How to Remineralize Teeth Naturally & Reverse Tooth Decay. Do you and your kids brush and floss regularly and limit sugar and still get cavities? Have any of your kids needed to have braces? Has your child under 6 had signs of tooth decay? Ever wish you could reverse those things?
If you are like me, you were raised with the notion (likely told by your dentist) that sugar and bad genes cause tooth decay and that if you were getting tooth decay as a child, you needed to cut back on sugar.
You likely also believe that genetics determine tooth spacing and that your genetics might have doomed you to braces… I believed all that stuff too… but as it turns out, there is more to the story!
What Really Causes Tooth Decay?
There is a lot of evidence showing that diet had a tremendous impact on oral health (even more so than brushing in some cases) and that there had even been cases of cavities reversing.
As I thought about this, it made sense…
Why would bones and other tissue be able to heal and regenerate, but not teeth?
How did other populations throughout the world have great oral health, no cavities and no need for braces when they didn’t even have access to modern dentistry?
As Dr. Weston A. Price (a dentist) found and detailed in Nutrition and Physical Degeneration, there were cultures throughout the world who had perfect teeth despite no access to dentists or modern toothpaste, while similar cultures with different diets had very high rates of tooth decay.
The Differences in Oral Health.
He found examples of cultures with similar genetic backgrounds with some living in primitive type societies and eating primitive type diets and others who ate a modernized diet. He found that many primitive cultures were able to completely avoid tooth decay and the many oral health problems we struggle with today.
The image on the left shows a stark example of this: the woman in the top right ate a primitive, whole-food, high-fat diet while the other women ate a more modernized diet that contained grains and agricultural foods.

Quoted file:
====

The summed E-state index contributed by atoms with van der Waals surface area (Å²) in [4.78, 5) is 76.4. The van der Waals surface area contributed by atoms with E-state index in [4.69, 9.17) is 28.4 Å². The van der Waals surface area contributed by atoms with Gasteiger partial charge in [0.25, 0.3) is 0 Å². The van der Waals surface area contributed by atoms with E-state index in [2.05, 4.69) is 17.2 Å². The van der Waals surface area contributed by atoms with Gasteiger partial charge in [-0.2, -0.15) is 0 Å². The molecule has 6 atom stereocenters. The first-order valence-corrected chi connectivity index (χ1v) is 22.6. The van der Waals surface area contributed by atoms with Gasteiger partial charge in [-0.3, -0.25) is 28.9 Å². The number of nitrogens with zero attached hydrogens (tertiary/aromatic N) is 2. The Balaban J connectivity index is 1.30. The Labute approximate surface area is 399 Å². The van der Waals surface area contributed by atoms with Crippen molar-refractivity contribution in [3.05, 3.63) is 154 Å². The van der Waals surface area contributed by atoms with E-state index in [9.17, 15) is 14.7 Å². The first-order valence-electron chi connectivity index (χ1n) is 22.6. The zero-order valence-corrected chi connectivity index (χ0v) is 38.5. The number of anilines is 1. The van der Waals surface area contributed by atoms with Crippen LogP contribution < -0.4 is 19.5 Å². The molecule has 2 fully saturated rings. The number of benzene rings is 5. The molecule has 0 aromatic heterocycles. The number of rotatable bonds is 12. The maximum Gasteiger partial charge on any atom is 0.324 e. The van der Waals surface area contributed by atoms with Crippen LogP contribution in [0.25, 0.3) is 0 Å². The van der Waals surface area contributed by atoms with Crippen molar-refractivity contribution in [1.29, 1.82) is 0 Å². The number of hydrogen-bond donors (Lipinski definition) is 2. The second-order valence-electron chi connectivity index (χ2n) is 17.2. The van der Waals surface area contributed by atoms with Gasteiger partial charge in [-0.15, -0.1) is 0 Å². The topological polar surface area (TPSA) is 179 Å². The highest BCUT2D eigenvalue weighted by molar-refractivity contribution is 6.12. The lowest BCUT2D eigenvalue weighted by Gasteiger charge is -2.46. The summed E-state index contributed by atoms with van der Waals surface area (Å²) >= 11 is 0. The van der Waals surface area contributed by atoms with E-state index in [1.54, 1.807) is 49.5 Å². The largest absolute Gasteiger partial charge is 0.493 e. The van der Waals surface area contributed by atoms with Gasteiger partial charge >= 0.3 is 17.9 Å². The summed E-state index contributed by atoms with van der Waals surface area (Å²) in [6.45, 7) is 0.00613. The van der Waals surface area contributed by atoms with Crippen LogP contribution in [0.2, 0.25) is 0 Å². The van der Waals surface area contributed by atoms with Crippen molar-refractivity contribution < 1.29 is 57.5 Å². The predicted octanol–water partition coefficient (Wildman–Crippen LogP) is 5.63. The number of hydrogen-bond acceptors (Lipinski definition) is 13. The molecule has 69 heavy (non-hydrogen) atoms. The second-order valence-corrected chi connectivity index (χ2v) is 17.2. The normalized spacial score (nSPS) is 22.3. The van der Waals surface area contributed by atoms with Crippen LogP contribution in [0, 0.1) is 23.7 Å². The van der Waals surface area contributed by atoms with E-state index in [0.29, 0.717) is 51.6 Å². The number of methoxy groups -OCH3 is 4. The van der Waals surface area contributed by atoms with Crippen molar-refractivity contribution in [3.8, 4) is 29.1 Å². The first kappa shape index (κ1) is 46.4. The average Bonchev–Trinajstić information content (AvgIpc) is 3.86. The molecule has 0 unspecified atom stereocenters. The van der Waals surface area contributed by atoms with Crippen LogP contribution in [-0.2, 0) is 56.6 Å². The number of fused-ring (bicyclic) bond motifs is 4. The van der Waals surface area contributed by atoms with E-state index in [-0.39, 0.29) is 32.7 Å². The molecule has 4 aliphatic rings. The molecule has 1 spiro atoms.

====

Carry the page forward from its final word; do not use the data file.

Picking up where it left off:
Price hypothesized that several dietary factors contributed to this difference in oral health.
Sir (Dr.) Edward Mellanby (he discovered Vitamin D) and his lovely wife Dr. May Mellanby were also influential in discovering the roles of nutrients in oral health. These two contributed much to research in the areas of bone and tooth health and mineral absorption.
In fact, it was Edward who discovered that Vitamin D deficiency caused rickets. They also discovered that tooth structure is determined during a child’s growth and that poorly formed teeth are more likely to decay (pretty logical).
The Doctors’ Conclusion: Diet Affects Oral Health
These doctors all reached the same conclusion after years of research, mainly that tooth structure and health is largely determined by diet, especially three main factors: The presence of enough minerals in the diet. The presence of enough fat-soluble vitamins (A, D, E, and K) in the diet.
How bio-available these nutrients are and how well the body is absorbing them. They found that this is largely influenced by the presence of Phytic Acid in the diet and how much sugar is consumed.
What is Phytic Acid?
Phytic acid is a molecule of phosphorus tightly bound with other molecules to form a type of phosphorus that is not easily absorbed by humans. From the Weston A. Price Foundation:
Phytic acid is the principal storage form of phosphorus in many plant tissues, especially the bran portion of grains and other seeds. It contains the mineral phosphorus tightly bound in a snowflake-like molecule. Were in humans and animals with one stomach, the phosphorus is not readily bioavailable. In addition to blocking phosphorus availability, the “arms” of the phytic acid molecule readily bind with other minerals, such as calcium, magnesium, iron, and zinc, making them unavailable as well. In this form, the compound is referred to as phytate.
the “arms” of the phytic acid molecule readily bind with other minerals, such as calcium, magnesium, iron, and zinc, making them unavailable as well in this form, the compound is referred to as phytate.
Phytic acid is found in grains, nuts, seeds, and legumes and in much smaller amounts in some fruits and vegetables. The body naturally converts phytic acid into phytates, which are un-absorbable and take calcium from the body. Those who consume high amounts of phytic acid will lose calcium and absorb other minerals at lower rates.
Modern growing practices, including the use of high phosphorus fertilizer, mean a higher phytic acid content in many foods. Seeds, nuts, bran, oatmeal, and soybeans are especially high in phytic acid, and these foods are present in abundance in the modern diet.
Phytic Acid’s Effect on Bone and Tooth Health
People who consume large amounts of phytic acid (most Americans) in the form of grains, seeds, nuts, and legumes have higher rates of tooth decay, mineral deficiencies, and osteoporosis.